That is seriously f'ed up.

Likewise, the fact that we're better at checking for serial credit card applicants than serial test patients.

The research itself is full of bad incentives. Ben Goldacre has frequently suggested a database of all clinical trials, including failed ones. He has a raft of newspaper columns on the hows and whys of bad science in medicine. Professional patients are the very least of it.

Back when there were no good treatments for AIDS and it was regarded as pretty much a death sentence, patients would in fact conspire to see who was getting the drug or placebo, and drop out if they had the placebo and try to sign up for a study with the drug. This of course misses the point of an RCT, but the point is that desperate people aren't in it for the science.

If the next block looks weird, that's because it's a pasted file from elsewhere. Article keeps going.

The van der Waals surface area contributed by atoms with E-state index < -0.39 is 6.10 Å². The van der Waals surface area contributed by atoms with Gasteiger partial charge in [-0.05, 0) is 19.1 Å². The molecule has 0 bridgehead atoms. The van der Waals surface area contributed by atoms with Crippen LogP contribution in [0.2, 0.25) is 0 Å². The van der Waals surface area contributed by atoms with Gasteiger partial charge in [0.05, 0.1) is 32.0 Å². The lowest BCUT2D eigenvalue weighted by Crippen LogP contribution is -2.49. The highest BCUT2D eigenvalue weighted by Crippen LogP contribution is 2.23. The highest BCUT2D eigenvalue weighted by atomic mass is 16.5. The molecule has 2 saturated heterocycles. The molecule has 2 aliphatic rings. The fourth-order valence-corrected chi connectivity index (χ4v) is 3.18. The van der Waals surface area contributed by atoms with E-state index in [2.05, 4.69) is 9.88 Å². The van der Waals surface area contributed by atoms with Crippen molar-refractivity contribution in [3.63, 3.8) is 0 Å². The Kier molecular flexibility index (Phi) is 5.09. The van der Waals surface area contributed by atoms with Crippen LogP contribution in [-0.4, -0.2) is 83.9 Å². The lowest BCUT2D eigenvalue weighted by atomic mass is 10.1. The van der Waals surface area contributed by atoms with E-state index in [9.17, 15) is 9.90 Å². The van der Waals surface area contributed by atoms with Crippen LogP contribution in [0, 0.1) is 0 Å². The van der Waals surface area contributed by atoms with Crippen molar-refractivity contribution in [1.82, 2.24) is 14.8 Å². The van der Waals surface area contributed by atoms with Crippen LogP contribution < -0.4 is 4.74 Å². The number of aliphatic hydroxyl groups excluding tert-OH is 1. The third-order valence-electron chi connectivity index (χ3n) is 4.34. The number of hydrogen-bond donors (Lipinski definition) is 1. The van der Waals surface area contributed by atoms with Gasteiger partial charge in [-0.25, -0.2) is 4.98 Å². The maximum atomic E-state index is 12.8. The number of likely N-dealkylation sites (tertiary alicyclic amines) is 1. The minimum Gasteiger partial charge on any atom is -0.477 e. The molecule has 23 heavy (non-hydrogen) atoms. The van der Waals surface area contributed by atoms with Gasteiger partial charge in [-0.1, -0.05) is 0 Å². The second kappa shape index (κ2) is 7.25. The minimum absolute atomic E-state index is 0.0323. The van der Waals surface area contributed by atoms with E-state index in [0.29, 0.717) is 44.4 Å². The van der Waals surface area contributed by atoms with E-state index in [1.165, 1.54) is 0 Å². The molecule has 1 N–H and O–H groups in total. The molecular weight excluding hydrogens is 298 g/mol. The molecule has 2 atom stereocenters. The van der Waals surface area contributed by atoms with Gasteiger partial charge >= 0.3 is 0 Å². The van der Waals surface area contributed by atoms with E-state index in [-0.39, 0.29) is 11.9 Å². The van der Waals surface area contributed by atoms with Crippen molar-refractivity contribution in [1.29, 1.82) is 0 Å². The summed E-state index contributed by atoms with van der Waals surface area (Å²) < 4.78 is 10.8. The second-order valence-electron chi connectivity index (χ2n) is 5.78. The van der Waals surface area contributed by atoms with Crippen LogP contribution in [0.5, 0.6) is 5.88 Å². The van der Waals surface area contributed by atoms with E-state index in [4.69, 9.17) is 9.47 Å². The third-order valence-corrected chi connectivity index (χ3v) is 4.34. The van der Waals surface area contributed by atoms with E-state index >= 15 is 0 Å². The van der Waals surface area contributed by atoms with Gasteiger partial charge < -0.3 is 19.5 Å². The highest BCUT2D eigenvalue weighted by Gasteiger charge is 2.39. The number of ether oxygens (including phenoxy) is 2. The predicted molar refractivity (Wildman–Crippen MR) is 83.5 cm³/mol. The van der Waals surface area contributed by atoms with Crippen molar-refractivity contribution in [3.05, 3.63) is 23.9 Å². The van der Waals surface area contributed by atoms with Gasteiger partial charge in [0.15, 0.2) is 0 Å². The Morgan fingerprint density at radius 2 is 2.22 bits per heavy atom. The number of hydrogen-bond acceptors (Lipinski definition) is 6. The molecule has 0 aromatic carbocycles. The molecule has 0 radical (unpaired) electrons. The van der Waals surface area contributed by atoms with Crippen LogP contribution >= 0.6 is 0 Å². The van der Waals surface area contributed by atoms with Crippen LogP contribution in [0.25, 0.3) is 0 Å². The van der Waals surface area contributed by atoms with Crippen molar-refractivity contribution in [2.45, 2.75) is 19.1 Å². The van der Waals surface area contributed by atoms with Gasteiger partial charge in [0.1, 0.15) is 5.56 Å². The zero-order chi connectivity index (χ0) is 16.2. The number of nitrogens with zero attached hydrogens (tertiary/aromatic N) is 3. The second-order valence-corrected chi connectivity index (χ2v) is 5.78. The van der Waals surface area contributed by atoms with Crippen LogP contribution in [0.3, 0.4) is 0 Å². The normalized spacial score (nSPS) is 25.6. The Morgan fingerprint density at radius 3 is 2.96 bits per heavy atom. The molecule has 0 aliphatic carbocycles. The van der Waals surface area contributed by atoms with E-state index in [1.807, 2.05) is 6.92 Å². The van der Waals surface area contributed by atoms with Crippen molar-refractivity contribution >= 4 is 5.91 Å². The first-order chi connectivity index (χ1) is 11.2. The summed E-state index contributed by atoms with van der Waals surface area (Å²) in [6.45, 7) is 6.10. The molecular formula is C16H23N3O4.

A while ago, I read in Guinea Pig Zero, a occupational jobzine for people who are used as medical or pharmaceutical research subjects, about people who felt that they were under no obligation to be honest to help develop medical treatments they'd never be able to afford to use. IIRC, a lot of the non-compliance was about dietary restrictions-- and there are such restrictions in some drug studies as well as in nutritional and diet studies.

Aha! No wonder so much antidepressant research is crap.

This, perhaps facetiously, suggests way more explanatory power than the potential problem in question deserves.

Indeed. I'd heard about this before, so this is not news.

Since many studies end with small effect sizes, but we count significance rather than size, their effect is magnified further.

This is what I want to hear more about. Given 5% dupes, how much significance and effect-size does this leech away? My intuition says this could explain a non-zero number of failed drugs, but not the entire dismal litany, but intuition is far inferior to some worked-out numbers.